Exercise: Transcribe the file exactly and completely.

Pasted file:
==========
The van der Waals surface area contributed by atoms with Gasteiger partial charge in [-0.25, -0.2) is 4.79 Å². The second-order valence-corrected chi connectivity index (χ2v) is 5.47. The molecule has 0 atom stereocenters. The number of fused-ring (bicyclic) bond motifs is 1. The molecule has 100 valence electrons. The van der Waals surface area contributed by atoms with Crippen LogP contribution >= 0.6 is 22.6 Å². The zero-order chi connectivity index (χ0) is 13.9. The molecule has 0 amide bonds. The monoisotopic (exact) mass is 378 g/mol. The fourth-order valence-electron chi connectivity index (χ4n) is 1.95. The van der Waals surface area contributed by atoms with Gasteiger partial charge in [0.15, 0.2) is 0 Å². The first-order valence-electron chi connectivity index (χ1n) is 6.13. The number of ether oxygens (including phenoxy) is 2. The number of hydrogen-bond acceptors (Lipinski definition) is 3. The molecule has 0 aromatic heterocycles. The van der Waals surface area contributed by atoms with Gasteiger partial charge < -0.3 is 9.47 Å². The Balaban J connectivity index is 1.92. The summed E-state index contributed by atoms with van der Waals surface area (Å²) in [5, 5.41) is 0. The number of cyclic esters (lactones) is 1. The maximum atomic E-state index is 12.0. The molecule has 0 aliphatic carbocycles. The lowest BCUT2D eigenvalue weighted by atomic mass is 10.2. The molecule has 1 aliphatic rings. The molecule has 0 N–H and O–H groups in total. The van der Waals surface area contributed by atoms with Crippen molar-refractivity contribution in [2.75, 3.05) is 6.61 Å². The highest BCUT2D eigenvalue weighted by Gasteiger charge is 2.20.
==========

The van der Waals surface area contributed by atoms with Gasteiger partial charge in [-0.25, -0.2) is 4.79 Å². The second-order valence-corrected chi connectivity index (χ2v) is 5.47. The molecule has 0 atom stereocenters. The number of fused-ring (bicyclic) bond motifs is 1. The molecule has 100 valence electrons. The van der Waals surface area contributed by atoms with Crippen LogP contribution >= 0.6 is 22.6 Å². The zero-order chi connectivity index (χ0) is 13.9. The molecule has 0 amide bonds. The monoisotopic (exact) mass is 378 g/mol. The fourth-order valence-electron chi connectivity index (χ4n) is 1.95. The van der Waals surface area contributed by atoms with Gasteiger partial charge in [0.15, 0.2) is 0 Å². The first-order valence-electron chi connectivity index (χ1n) is 6.13. The number of ether oxygens (including phenoxy) is 2. The number of hydrogen-bond acceptors (Lipinski definition) is 3. The molecule has 0 aromatic heterocycles. The van der Waals surface area contributed by atoms with Gasteiger partial charge < -0.3 is 9.47 Å². The Balaban J connectivity index is 1.92. The summed E-state index contributed by atoms with van der Waals surface area (Å²) in [5, 5.41) is 0. The number of cyclic esters (lactones) is 1. The maximum atomic E-state index is 12.0. The molecule has 0 aliphatic carbocycles. The lowest BCUT2D eigenvalue weighted by atomic mass is 10.2. The molecule has 1 aliphatic rings. The molecule has 0 N–H and O–H groups in total. The van der Waals surface area contributed by atoms with Crippen molar-refractivity contribution in [2.75, 3.05) is 6.61 Å². The highest BCUT2D eigenvalue weighted by Gasteiger charge is 2.20.